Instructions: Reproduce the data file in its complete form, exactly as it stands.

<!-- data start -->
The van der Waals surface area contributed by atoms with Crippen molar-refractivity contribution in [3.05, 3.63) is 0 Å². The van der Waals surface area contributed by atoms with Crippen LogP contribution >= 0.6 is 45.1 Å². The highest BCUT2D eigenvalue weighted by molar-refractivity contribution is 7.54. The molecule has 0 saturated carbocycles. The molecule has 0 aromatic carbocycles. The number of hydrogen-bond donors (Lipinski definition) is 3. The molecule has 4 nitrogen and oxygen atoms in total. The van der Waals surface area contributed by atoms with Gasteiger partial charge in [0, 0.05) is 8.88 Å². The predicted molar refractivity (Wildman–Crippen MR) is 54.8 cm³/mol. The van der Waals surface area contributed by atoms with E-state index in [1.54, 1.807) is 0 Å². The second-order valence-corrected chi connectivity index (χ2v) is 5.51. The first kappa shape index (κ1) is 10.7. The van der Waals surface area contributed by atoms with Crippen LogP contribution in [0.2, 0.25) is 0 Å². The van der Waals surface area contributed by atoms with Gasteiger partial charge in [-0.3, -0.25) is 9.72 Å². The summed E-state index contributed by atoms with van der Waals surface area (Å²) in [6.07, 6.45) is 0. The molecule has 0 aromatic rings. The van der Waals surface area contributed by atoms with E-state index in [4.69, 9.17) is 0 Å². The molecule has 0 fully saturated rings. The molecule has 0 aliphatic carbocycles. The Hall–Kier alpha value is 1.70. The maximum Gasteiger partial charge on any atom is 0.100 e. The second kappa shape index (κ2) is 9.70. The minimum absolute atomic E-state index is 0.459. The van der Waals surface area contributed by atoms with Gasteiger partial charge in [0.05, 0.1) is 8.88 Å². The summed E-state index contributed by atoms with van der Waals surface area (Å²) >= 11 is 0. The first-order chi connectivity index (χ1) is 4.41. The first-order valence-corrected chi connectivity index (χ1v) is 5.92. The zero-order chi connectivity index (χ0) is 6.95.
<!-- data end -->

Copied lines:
The van der Waals surface area contributed by atoms with Crippen molar-refractivity contribution in [3.05, 3.63) is 0 Å². The van der Waals surface area contributed by atoms with Crippen LogP contribution >= 0.6 is 45.1 Å². The highest BCUT2D eigenvalue weighted by molar-refractivity contribution is 7.54. The molecule has 0 saturated carbocycles. The molecule has 0 aromatic carbocycles. The number of hydrogen-bond donors (Lipinski definition) is 3. The molecule has 4 nitrogen and oxygen atoms in total. The van der Waals surface area contributed by atoms with Gasteiger partial charge in [0, 0.05) is 8.88 Å². The predicted molar refractivity (Wildman–Crippen MR) is 54.8 cm³/mol. The van der Waals surface area contributed by atoms with E-state index in [1.54, 1.807) is 0 Å². The second-order valence-corrected chi connectivity index (χ2v) is 5.51. The first kappa shape index (κ1) is 10.7. The van der Waals surface area contributed by atoms with Crippen LogP contribution in [0.2, 0.25) is 0 Å². The van der Waals surface area contributed by atoms with Gasteiger partial charge in [-0.3, -0.25) is 9.72 Å². The summed E-state index contributed by atoms with van der Waals surface area (Å²) in [6.07, 6.45) is 0. The molecule has 0 aromatic rings. The van der Waals surface area contributed by atoms with E-state index in [4.69, 9.17) is 0 Å². The molecule has 0 fully saturated rings. The molecule has 0 aliphatic carbocycles. The Hall–Kier alpha value is 1.70. The maximum Gasteiger partial charge on any atom is 0.100 e. The second kappa shape index (κ2) is 9.70. The minimum absolute atomic E-state index is 0.459. The van der Waals surface area contributed by atoms with Gasteiger partial charge in [0.05, 0.1) is 8.88 Å². The summed E-state index contributed by atoms with van der Waals surface area (Å²) >= 11 is 0. The first-order chi connectivity index (χ1) is 4.41. The first-order valence-corrected chi connectivity index (χ1v) is 5.92. The zero-order chi connectivity index (χ0) is 6.95.